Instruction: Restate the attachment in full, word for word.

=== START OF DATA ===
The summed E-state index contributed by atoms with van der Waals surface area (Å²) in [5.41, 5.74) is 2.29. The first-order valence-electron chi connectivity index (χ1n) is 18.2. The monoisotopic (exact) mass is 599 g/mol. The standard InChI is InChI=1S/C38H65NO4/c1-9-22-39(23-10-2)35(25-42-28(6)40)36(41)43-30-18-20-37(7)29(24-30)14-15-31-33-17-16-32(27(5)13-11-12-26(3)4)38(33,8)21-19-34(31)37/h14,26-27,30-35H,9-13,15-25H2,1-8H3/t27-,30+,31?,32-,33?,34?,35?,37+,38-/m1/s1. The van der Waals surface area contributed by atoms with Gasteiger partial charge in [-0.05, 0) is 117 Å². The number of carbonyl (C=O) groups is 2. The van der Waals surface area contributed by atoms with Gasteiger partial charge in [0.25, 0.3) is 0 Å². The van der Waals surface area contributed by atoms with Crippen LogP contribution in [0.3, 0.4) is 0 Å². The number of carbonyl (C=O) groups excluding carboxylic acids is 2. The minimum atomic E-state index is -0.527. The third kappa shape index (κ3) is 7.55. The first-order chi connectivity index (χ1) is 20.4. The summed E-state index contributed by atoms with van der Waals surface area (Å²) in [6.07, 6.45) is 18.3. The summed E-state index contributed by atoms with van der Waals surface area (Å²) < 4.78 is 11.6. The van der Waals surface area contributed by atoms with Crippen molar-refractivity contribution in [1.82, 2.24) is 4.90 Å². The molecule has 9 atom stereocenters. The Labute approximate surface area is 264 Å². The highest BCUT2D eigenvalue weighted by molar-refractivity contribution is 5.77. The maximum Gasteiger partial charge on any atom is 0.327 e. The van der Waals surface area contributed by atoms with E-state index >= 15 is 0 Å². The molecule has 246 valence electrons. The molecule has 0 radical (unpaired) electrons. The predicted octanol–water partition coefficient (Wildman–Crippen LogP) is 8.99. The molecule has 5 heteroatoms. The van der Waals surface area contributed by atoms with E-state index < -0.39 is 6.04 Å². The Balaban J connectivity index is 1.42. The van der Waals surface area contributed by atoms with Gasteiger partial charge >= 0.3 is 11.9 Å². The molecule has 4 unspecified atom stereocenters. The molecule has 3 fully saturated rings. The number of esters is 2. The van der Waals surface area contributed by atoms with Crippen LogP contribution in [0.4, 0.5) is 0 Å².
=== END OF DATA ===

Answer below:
The summed E-state index contributed by atoms with van der Waals surface area (Å²) in [5.41, 5.74) is 2.29. The first-order valence-electron chi connectivity index (χ1n) is 18.2. The monoisotopic (exact) mass is 599 g/mol. The standard InChI is InChI=1S/C38H65NO4/c1-9-22-39(23-10-2)35(25-42-28(6)40)36(41)43-30-18-20-37(7)29(24-30)14-15-31-33-17-16-32(27(5)13-11-12-26(3)4)38(33,8)21-19-34(31)37/h14,26-27,30-35H,9-13,15-25H2,1-8H3/t27-,30+,31?,32-,33?,34?,35?,37+,38-/m1/s1. The van der Waals surface area contributed by atoms with Gasteiger partial charge in [-0.05, 0) is 117 Å². The number of carbonyl (C=O) groups is 2. The van der Waals surface area contributed by atoms with Gasteiger partial charge in [0.25, 0.3) is 0 Å². The van der Waals surface area contributed by atoms with Crippen LogP contribution in [0.3, 0.4) is 0 Å². The number of carbonyl (C=O) groups excluding carboxylic acids is 2. The minimum atomic E-state index is -0.527. The third kappa shape index (κ3) is 7.55. The first-order chi connectivity index (χ1) is 20.4. The summed E-state index contributed by atoms with van der Waals surface area (Å²) in [6.07, 6.45) is 18.3. The summed E-state index contributed by atoms with van der Waals surface area (Å²) < 4.78 is 11.6. The van der Waals surface area contributed by atoms with Crippen molar-refractivity contribution in [1.82, 2.24) is 4.90 Å². The molecule has 9 atom stereocenters. The Labute approximate surface area is 264 Å². The highest BCUT2D eigenvalue weighted by molar-refractivity contribution is 5.77. The maximum Gasteiger partial charge on any atom is 0.327 e. The van der Waals surface area contributed by atoms with E-state index >= 15 is 0 Å². The molecule has 246 valence electrons. The molecule has 0 radical (unpaired) electrons. The predicted octanol–water partition coefficient (Wildman–Crippen LogP) is 8.99. The molecule has 5 heteroatoms. The van der Waals surface area contributed by atoms with E-state index < -0.39 is 6.04 Å². The Balaban J connectivity index is 1.42. The van der Waals surface area contributed by atoms with Gasteiger partial charge >= 0.3 is 11.9 Å². The molecule has 4 unspecified atom stereocenters. The molecule has 3 fully saturated rings. The number of esters is 2. The van der Waals surface area contributed by atoms with Crippen LogP contribution in [0.4, 0.5) is 0 Å².